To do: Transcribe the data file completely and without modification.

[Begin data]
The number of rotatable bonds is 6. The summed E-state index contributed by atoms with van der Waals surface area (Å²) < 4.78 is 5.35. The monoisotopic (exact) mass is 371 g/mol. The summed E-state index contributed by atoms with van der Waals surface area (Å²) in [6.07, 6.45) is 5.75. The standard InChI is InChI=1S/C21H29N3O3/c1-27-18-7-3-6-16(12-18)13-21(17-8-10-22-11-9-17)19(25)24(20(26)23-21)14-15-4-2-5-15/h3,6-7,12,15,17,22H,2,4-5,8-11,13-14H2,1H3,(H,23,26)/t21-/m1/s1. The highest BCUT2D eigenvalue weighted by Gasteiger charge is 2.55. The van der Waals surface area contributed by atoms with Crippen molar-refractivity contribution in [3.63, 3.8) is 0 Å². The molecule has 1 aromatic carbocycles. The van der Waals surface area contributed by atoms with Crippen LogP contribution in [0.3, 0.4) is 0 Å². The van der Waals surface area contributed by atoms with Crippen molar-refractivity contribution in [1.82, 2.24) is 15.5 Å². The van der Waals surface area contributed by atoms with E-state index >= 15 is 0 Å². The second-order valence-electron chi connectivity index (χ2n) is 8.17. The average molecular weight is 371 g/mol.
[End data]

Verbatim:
The number of rotatable bonds is 6. The summed E-state index contributed by atoms with van der Waals surface area (Å²) < 4.78 is 5.35. The monoisotopic (exact) mass is 371 g/mol. The summed E-state index contributed by atoms with van der Waals surface area (Å²) in [6.07, 6.45) is 5.75. The standard InChI is InChI=1S/C21H29N3O3/c1-27-18-7-3-6-16(12-18)13-21(17-8-10-22-11-9-17)19(25)24(20(26)23-21)14-15-4-2-5-15/h3,6-7,12,15,17,22H,2,4-5,8-11,13-14H2,1H3,(H,23,26)/t21-/m1/s1. The highest BCUT2D eigenvalue weighted by Gasteiger charge is 2.55. The van der Waals surface area contributed by atoms with Crippen molar-refractivity contribution in [3.63, 3.8) is 0 Å². The molecule has 1 aromatic carbocycles. The van der Waals surface area contributed by atoms with Crippen LogP contribution in [0.3, 0.4) is 0 Å². The van der Waals surface area contributed by atoms with Crippen molar-refractivity contribution in [1.82, 2.24) is 15.5 Å². The van der Waals surface area contributed by atoms with E-state index >= 15 is 0 Å². The second-order valence-electron chi connectivity index (χ2n) is 8.17. The average molecular weight is 371 g/mol.